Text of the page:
Sunday, 6 December 2015

On pseudo-profound bullshit

“One of the most salient features of our culture is that there is so much bullshit. Everyone knows this. Each of us contributes his share.”

No kidding. I guess I contribute mine!

On the reception and detection of pseudo-profound bullshit is the title of an article by University of Waterloo psychologists Gordon Pennycook (PhD candidate), James Allan Cheyne, Nathaniel Barr, Derek J. Koehler, and Jonathan A. Fugelsang, based on research funded by the Natural Sciences and Engineering Research Council of Canada. It's published in volume 10 of the journal Judgment and Decision Making.

The paper defines pseudo-profound bullshit (PPB) as seemingly impressive assertions that are presented as true and meaningful but are actually vacuous. The article cites numerous examples from Deepak Chopra.

The studies find that "Those more receptive to bullshit are less reflective, lower in cognitive ability (i.e., verbal and fluid intelligence, numeracy), are more prone to ontological confusions and conspiratorial ideation, are more likely to hold religious and paranormal beliefs, and are more likely to endorse complementary and alternative medicine."

Can you think of any genealogical examples of PPB?




3 comments:

Rod Blaker said...

The author of the book "On Bullshit" did not go so far as to define that extra effort that took us to profound; but Harry Frankfurt, of the Department of Philosophy, Princeton University, did us all a favour and actually made a philosophical study of the subject. Very informative, very entertaining.

As to examples in genealogy, I cant think of one, but I would look at the field of Heraldry where one is easily led to the finding of the "Family Coat of Arms." A whole industry is dedicated to selling the Family Coat of Arms, which is I suppose is not really "profound bullshit" but rather an example of absolute bullshit.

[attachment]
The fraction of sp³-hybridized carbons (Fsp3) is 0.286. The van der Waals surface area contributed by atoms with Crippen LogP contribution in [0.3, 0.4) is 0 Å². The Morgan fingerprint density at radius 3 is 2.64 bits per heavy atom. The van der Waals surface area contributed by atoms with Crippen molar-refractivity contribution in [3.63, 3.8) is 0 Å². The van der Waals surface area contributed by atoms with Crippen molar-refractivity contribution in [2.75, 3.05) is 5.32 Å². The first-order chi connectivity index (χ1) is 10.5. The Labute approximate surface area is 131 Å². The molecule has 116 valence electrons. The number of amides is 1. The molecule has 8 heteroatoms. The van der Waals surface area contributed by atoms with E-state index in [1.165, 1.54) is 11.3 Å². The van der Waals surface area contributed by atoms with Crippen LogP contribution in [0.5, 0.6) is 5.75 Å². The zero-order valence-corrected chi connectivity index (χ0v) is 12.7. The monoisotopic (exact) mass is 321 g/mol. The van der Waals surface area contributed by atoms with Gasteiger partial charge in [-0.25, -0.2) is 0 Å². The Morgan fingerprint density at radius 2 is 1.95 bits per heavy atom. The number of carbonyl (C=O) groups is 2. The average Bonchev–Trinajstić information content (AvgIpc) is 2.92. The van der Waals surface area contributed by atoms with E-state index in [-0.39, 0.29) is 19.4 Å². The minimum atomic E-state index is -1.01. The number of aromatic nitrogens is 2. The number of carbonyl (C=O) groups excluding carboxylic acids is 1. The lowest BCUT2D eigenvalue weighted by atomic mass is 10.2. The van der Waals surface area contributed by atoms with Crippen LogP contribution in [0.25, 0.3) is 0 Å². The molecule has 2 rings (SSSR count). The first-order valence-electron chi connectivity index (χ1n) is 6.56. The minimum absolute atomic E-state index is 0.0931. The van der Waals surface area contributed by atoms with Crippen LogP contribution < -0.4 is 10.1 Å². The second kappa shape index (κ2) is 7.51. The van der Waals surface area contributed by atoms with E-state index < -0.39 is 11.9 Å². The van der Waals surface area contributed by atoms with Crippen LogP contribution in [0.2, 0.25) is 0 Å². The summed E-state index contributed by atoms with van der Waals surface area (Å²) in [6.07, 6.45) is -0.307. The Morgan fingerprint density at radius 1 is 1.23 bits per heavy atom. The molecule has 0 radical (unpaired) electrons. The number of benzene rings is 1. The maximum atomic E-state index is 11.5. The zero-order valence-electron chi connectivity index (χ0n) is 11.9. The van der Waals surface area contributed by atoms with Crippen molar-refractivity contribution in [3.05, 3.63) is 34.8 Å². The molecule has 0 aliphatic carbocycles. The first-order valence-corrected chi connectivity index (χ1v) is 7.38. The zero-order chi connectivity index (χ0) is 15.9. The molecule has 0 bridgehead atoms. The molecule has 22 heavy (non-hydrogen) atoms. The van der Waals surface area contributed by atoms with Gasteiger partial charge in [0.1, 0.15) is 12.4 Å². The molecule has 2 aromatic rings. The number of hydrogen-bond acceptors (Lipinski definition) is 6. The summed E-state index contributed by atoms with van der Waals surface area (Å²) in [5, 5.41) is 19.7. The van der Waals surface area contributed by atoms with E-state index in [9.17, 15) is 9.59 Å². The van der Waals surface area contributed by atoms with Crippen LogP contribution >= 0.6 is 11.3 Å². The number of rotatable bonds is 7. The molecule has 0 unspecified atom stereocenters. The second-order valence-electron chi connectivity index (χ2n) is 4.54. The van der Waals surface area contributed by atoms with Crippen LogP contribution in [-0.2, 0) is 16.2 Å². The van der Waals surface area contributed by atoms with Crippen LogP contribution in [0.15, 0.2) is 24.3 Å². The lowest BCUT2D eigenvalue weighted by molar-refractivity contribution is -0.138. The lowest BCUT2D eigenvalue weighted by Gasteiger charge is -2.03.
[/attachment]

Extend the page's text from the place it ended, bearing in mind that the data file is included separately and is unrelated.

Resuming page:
Gail B said...

I agree with Rod Blacker completely. The Coat of Arms scam and family heraldry is something I came up against over and over in my professional life as a Special Collections (genealogy, local history, archives) librarian. Try as I might to make a simplified few paragraphs as hand-outs to patrons, they refused to believe that their surname entitled them to a Coat of Arms. In academia, I beleive, it is called "confirmation bias". You believe all the studies that support what you already believe.

Any time I read a newspaper article, that ends the headline with "study says" or "reports find" or some such, I turn the page. Every study has an anti-study, it seems.

That said, I have forwarded this to the many academics, in my family, whom I know will recognize the Bullshit for what it is.

Kudos to Reid and Blacker for covering this topic.

Gail B said...

And now I wish to correct my earlier comment. I meant, of course, that patrons believed they were entitled to Coats of Arms simply based on their surname, and of course, they were not.

Sheepish here.